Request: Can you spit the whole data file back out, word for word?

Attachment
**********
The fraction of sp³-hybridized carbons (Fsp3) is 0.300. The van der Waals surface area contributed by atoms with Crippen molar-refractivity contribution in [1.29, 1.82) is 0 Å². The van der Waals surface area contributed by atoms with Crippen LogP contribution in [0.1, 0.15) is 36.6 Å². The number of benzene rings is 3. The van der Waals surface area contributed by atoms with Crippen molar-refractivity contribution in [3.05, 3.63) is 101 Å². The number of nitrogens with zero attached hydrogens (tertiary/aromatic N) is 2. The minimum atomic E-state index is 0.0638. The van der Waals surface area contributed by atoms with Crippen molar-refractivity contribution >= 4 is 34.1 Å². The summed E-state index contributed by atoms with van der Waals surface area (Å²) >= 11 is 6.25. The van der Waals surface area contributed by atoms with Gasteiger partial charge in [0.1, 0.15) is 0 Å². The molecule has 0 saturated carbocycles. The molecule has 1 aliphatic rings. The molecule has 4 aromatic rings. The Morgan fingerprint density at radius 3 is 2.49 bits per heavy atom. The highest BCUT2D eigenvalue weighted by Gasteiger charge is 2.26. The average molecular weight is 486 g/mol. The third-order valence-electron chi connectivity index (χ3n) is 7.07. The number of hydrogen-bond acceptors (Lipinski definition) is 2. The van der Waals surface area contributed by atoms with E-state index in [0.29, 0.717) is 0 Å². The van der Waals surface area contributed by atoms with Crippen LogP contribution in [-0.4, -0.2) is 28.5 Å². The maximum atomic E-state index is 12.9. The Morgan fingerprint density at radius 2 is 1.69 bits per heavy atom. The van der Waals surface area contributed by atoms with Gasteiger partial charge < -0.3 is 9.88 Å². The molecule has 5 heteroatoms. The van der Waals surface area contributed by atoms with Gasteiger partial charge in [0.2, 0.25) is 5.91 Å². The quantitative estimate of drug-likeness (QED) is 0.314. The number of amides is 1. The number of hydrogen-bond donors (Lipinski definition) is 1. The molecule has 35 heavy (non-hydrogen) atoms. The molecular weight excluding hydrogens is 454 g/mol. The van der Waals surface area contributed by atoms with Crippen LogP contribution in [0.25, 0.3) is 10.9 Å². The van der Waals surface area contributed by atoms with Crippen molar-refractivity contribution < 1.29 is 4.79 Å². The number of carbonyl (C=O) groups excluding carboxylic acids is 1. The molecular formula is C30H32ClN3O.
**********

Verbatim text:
The fraction of sp³-hybridized carbons (Fsp3) is 0.300. The van der Waals surface area contributed by atoms with Crippen molar-refractivity contribution in [1.29, 1.82) is 0 Å². The van der Waals surface area contributed by atoms with Crippen LogP contribution in [0.1, 0.15) is 36.6 Å². The number of benzene rings is 3. The van der Waals surface area contributed by atoms with Crippen molar-refractivity contribution in [3.05, 3.63) is 101 Å². The number of nitrogens with zero attached hydrogens (tertiary/aromatic N) is 2. The minimum atomic E-state index is 0.0638. The van der Waals surface area contributed by atoms with Crippen molar-refractivity contribution >= 4 is 34.1 Å². The summed E-state index contributed by atoms with van der Waals surface area (Å²) >= 11 is 6.25. The van der Waals surface area contributed by atoms with Gasteiger partial charge in [0.1, 0.15) is 0 Å². The molecule has 0 saturated carbocycles. The molecule has 1 aliphatic rings. The molecule has 4 aromatic rings. The Morgan fingerprint density at radius 3 is 2.49 bits per heavy atom. The highest BCUT2D eigenvalue weighted by Gasteiger charge is 2.26. The average molecular weight is 486 g/mol. The third-order valence-electron chi connectivity index (χ3n) is 7.07. The number of hydrogen-bond acceptors (Lipinski definition) is 2. The van der Waals surface area contributed by atoms with E-state index in [0.29, 0.717) is 0 Å². The van der Waals surface area contributed by atoms with Crippen LogP contribution in [-0.4, -0.2) is 28.5 Å². The maximum atomic E-state index is 12.9. The Morgan fingerprint density at radius 2 is 1.69 bits per heavy atom. The van der Waals surface area contributed by atoms with Gasteiger partial charge < -0.3 is 9.88 Å². The molecule has 5 heteroatoms. The van der Waals surface area contributed by atoms with Gasteiger partial charge in [0.2, 0.25) is 5.91 Å². The quantitative estimate of drug-likeness (QED) is 0.314. The number of amides is 1. The number of hydrogen-bond donors (Lipinski definition) is 1. The molecule has 35 heavy (non-hydrogen) atoms. The molecular weight excluding hydrogens is 454 g/mol. The van der Waals surface area contributed by atoms with Crippen LogP contribution in [0.25, 0.3) is 10.9 Å². The van der Waals surface area contributed by atoms with Crippen molar-refractivity contribution < 1.29 is 4.79 Å². The number of carbonyl (C=O) groups excluding carboxylic acids is 1. The molecular formula is C30H32ClN3O.